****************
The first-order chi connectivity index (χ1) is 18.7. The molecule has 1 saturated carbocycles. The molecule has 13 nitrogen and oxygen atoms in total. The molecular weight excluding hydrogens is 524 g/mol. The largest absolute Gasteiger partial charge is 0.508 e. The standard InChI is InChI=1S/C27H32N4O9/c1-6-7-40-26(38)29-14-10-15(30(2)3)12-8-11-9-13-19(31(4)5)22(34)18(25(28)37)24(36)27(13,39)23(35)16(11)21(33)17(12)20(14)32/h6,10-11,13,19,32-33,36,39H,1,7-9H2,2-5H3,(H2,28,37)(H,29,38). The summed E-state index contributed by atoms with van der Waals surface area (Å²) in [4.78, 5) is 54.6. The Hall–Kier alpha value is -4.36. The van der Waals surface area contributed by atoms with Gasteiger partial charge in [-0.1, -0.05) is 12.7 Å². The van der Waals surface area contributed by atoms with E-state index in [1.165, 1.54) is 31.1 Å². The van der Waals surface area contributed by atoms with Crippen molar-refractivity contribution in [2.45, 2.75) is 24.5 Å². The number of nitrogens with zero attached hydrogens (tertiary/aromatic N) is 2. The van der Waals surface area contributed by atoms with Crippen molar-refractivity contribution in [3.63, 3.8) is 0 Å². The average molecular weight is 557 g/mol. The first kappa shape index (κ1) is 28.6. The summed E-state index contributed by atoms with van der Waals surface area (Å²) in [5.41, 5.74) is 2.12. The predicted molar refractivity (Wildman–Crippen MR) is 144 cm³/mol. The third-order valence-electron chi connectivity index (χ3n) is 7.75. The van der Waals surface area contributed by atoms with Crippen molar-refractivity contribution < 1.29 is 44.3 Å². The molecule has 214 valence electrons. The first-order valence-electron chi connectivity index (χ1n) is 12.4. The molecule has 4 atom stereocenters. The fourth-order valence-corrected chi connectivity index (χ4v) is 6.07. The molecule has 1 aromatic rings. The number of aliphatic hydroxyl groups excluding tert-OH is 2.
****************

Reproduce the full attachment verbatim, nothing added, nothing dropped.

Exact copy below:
The first-order chi connectivity index (χ1) is 18.7. The molecule has 1 saturated carbocycles. The molecule has 13 nitrogen and oxygen atoms in total. The molecular weight excluding hydrogens is 524 g/mol. The largest absolute Gasteiger partial charge is 0.508 e. The standard InChI is InChI=1S/C27H32N4O9/c1-6-7-40-26(38)29-14-10-15(30(2)3)12-8-11-9-13-19(31(4)5)22(34)18(25(28)37)24(36)27(13,39)23(35)16(11)21(33)17(12)20(14)32/h6,10-11,13,19,32-33,36,39H,1,7-9H2,2-5H3,(H2,28,37)(H,29,38). The summed E-state index contributed by atoms with van der Waals surface area (Å²) in [4.78, 5) is 54.6. The Hall–Kier alpha value is -4.36. The van der Waals surface area contributed by atoms with Gasteiger partial charge in [-0.1, -0.05) is 12.7 Å². The van der Waals surface area contributed by atoms with E-state index in [1.165, 1.54) is 31.1 Å². The van der Waals surface area contributed by atoms with Crippen molar-refractivity contribution in [2.45, 2.75) is 24.5 Å². The number of nitrogens with zero attached hydrogens (tertiary/aromatic N) is 2. The van der Waals surface area contributed by atoms with Crippen molar-refractivity contribution in [3.63, 3.8) is 0 Å². The average molecular weight is 557 g/mol. The first kappa shape index (κ1) is 28.6. The summed E-state index contributed by atoms with van der Waals surface area (Å²) in [5.41, 5.74) is 2.12. The predicted molar refractivity (Wildman–Crippen MR) is 144 cm³/mol. The third-order valence-electron chi connectivity index (χ3n) is 7.75. The van der Waals surface area contributed by atoms with Crippen molar-refractivity contribution < 1.29 is 44.3 Å². The molecule has 214 valence electrons. The first-order valence-electron chi connectivity index (χ1n) is 12.4. The molecule has 4 atom stereocenters. The fourth-order valence-corrected chi connectivity index (χ4v) is 6.07. The molecule has 1 aromatic rings. The number of aliphatic hydroxyl groups excluding tert-OH is 2.